President Trump, Hyde Smith, Mississippi discussed on Jim Bohannon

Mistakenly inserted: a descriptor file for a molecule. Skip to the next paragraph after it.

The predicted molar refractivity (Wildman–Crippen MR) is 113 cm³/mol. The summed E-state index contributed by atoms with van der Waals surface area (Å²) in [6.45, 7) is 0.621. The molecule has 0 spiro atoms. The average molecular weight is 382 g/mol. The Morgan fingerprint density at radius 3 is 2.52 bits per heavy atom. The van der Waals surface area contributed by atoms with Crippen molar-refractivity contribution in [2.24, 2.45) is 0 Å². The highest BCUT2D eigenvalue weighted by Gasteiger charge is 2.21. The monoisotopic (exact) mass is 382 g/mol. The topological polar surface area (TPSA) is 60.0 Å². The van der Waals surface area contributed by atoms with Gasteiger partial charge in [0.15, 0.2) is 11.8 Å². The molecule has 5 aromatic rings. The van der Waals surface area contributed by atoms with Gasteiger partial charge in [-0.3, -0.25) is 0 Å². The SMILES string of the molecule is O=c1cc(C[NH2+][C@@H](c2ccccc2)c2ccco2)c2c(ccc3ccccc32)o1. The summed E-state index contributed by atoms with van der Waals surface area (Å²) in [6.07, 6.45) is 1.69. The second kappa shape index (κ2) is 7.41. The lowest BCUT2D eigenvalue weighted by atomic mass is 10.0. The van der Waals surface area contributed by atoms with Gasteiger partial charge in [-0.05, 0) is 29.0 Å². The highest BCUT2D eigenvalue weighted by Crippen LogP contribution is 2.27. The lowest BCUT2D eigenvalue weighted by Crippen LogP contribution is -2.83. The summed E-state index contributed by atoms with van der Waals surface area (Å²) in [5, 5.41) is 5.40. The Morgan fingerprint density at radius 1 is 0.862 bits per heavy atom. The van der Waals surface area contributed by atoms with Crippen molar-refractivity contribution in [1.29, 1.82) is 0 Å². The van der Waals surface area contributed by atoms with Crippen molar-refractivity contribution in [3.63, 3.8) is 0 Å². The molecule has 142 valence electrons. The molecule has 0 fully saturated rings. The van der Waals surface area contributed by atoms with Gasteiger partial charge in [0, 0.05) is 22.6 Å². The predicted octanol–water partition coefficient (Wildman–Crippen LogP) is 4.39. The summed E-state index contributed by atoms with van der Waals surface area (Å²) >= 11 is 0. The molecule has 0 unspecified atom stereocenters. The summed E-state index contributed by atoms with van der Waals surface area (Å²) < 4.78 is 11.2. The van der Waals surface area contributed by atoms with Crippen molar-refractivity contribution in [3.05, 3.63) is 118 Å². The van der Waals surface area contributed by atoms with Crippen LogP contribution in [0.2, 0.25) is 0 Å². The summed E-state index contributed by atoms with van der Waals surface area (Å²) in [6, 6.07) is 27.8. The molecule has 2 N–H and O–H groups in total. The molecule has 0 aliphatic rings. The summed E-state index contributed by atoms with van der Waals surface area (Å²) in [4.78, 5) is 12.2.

Be. President Trump going all in to protect the seat in the magnolia state stumping for Hyde Smith on the eve of the election Cindy's far left opponent as far left. Oh, he's out there. Democrats. No. It's an uphill battle for Espy's. I'm Kristen Holmes reporting, and so forth tied it would appear to be just that uphill battle. A fifty six to forty four percent lead for Hyde. Smith, the incumbent Republican with a little over sixty percent of the vote counted so far this evening, and let's take a look at just what we are talking about here in terms of impact as we're joined by. Julia Manchester, a reporter for the hill dot com. Julia good evening. Thanks for having me. Absolutely. The numbers that I just read again, it's not over. And we don't know where those precincts are reporting from. But nonetheless, those roughly conform to the approximately ten point lead that had been a Smith for much of the race. So it would appear at this juncture, I would think that those comments she made may not be playing that larger role. Right. Jim, you know, we've been watching this race for a while now. And I think those comments have certainly made negative headlines for Hyde Smith in the media and garnered her some unwanted attention. However, I would say that Mississippi is still a deeply red state, you President Trump as well as governor Phil Bryant there who are extremely popular with boaters, and those are Republican figures have really gone out to campaign for high method. So she has that going in her favor. Her controversial comments. I would like to remind viewers got is still a deeply. I guess has a lot of his through a lot of controversial southern history. Eight it's wake, you know. This is a this is the state has the confederate and blood, and it's why they had a high about a lynching. Know in the nineteenth century earlier early twentieth century, so very dark racial past. And I think there are many Mississippi who are still grappling with it. However, I would say that her remarks, you know, I guess, you know, I would question if it in other states, you would be able to get away with it. However in Mississippi, it seems that Republican voters are more concerned with I guess her policy stances versus the controversial remarks made. Yeah. And I don't know to me the comments Kruk me as a remarkably insensitive, but not I would suggest a indicative of what she would actually do my guests that neither she nor door. Most anybody in two thousand eighteen would really stand in line to to watch a public hanging. Yeah. I mean, I think they were. I think we spoke with some Republican strategists who said, you know, this is that they said, we certainly don't welcome be these comments. They're awful. However, there are worst thing. She could have said, you know, we go back to the Alabama Senate race last year with ROY Moore in was certainly another a very much uphill battle for Republicans. They actually ended up. Red state democrat Senator Doug Jones. However, I would say that, you know, it's interesting to compare the Mississippi run as well as that special election in Alabama because it was actually another candidate who I would say Republicans in mainstream Republicans, including the governor were concerned about and that was Chris McDaniel he was supposed to be a potential I as a potential candidate for the spot and President Trump was even favor with him. However, I think a lot of Republicans were saying, we'll put high method there sheet, more sabotage. So I think a lot of Republicans were actually very shocked by her comments were concerned to a certain point about them. However, a lot of them said there are worse things. She could have said. It would I guess there are Worsely. She could have said, it's unfortunate. If we are in fact, using that as the litmus test of how effective the candidate. She may be Mike Espy, of course, is no stranger to Mississippi politics. In fact, I suppose before Hyde Smith was appointed to the lot the remainder of Thad Cochran term, or at least until the the the election for the final two years that he was probably much better known in Mississippi had been a congressman mistaken. He was Bill Clinton's agricultural secretary. Right. Right. And it's so, you know, going back to President Trump's comments yesterday him saying that Mike Espy doesn't belong in Mississippi and trying to paint him as a far left opponent. And President Trump has done the right to other democratic candidates across the country to try to make them paint them as extreme leftist candidates. However, Mike Espy has actually crossed party lines to work with Republicans. I would say, you know, even though it looks like high Smith is going to come out on top. And all of this the fact that he this race is this close such a deep red state actually says that he does have a lot of clout in the city. So he's very much. Well, now in the state, I think ultimately, it's a deep red stay in high school come out on top. But you know, I think the progress we're seeing with the Democratic Party in the south. We saw the Stacey Abrams and Georgia Andrew Golota in Florida. You know, it's addictive of what I would say also Baidoa work in Texas. All voted candidates lost. I think it's indicative of what direction the south is going in in a political sense into certainly in in terms of of the the spectrum of the Democratic Party, especially given some of the genuinely far left people who are now elected officials from the Democratic Party in that spectrum. You wouldn't put my guess be at the the left side of that spectrum certainly by Mississippi State. Standards. His views are are not similar to those. That are have to my knowledge ever won a statewide race in the state, but Dickerson him far left by the Democratic Party. Not really, no. In fact, I think he would have probably had some difficulty in the in the democratic caucus Eddy. In fact, managed to pull out this election victory, which as we speak is not over to be sure about about a little over two thirds of the vote counted now and still Cindy Hyde Smith, the incumbent Republican by virtue of her appointment to this seat. Still hanging onto roughly fifty six to forty four percent margin. We're speaking with Julia, Manchester reporter for the hill dot com. You mentioned Alabama. And I have heard this as a rumor, and I will pass it along as a rumor and pass it along to somebody who might be in a position to provide either some backup or to shoot it down. I have heard the rumor the Jeff Sessions might be interested in going back to Alabama and getting his old Senate seat back. Have you heard that? We have heard some rumblings of that. You know, it'll be interesting to see how that plays out Jeff Sessions very much know before he joined the Trump administration as a Senator he was very much well liked within the Republican party and within conservative circles, and I would say that among establishment Republicans. He's still very much. Well, liked however among Trump's base, you know, which is very prominent in states like Alabama. I would be curious to see how that essentially plays out. You know, I don't think the average Republican voter outside of Washington DC outside outside of our coastal bubble. That's Sara Lee cares that much about the molar investigation. And I don't think they care as much about the palace. Intrigue stories we often hear associated with the molar probe. However, I think President Trump has repeatedly l'ambassade Jeff Sessions on Twitter. And in rallies in interviews. And we saw that in the twenty sixteen presidential campaign wants the president really puts out label on you. And drives it home is based us seemed to turn we saw with Ted Cruz. Marco rubio. So you know, I would be curious to see how that goes in terms of political stance in Alabama. Also, I if just did try to launch some kind of a political comeback in Alabama. I highly doubt he would have the support of the president the president was deeply deeply offended and felt betrayed when Jeff Sessions recused himself for the bowler investigation. And this is the president that very much valued loyalty. So I doubt that the president would that Jeff Sessions would get essentially his party leadership court in that regard. It it was thought. Indeed. Of course, it was sessions initial loyalty as the first member of the Republican establishment to endorse Trump's candidacy. That first attracted him to Donald Trump, and you knew when he became the first US Senator to endorse Trump the candidate that it was almost a given that sessions would be offered his pick of a cabinet position. And so as it turned out to be as for the for the Muller prob-, I suspected a lot of people myself included would put a lot more faith in the Muller probe of every actually finds anything after nearly two years of looking around and finally mostly peripheral things and today nothing that would even remotely suggest quote, Trump campaign collusion with the Russians come back and take a look at where this will leave the congress. In fact, both congresses the the lame duck congress and the new congress, which is coming up. We're talking with. Julia Manchester reporter for the hill dot com, which of course, covers the nation's capital that only Capitol Hill, but all that happens within the beltway. And so far tonight again with a little over two thirds of the vote counted, it is about an eleven point lead for incumbent repub-. Cindy, Hyde Smith in the seat that is the final two years.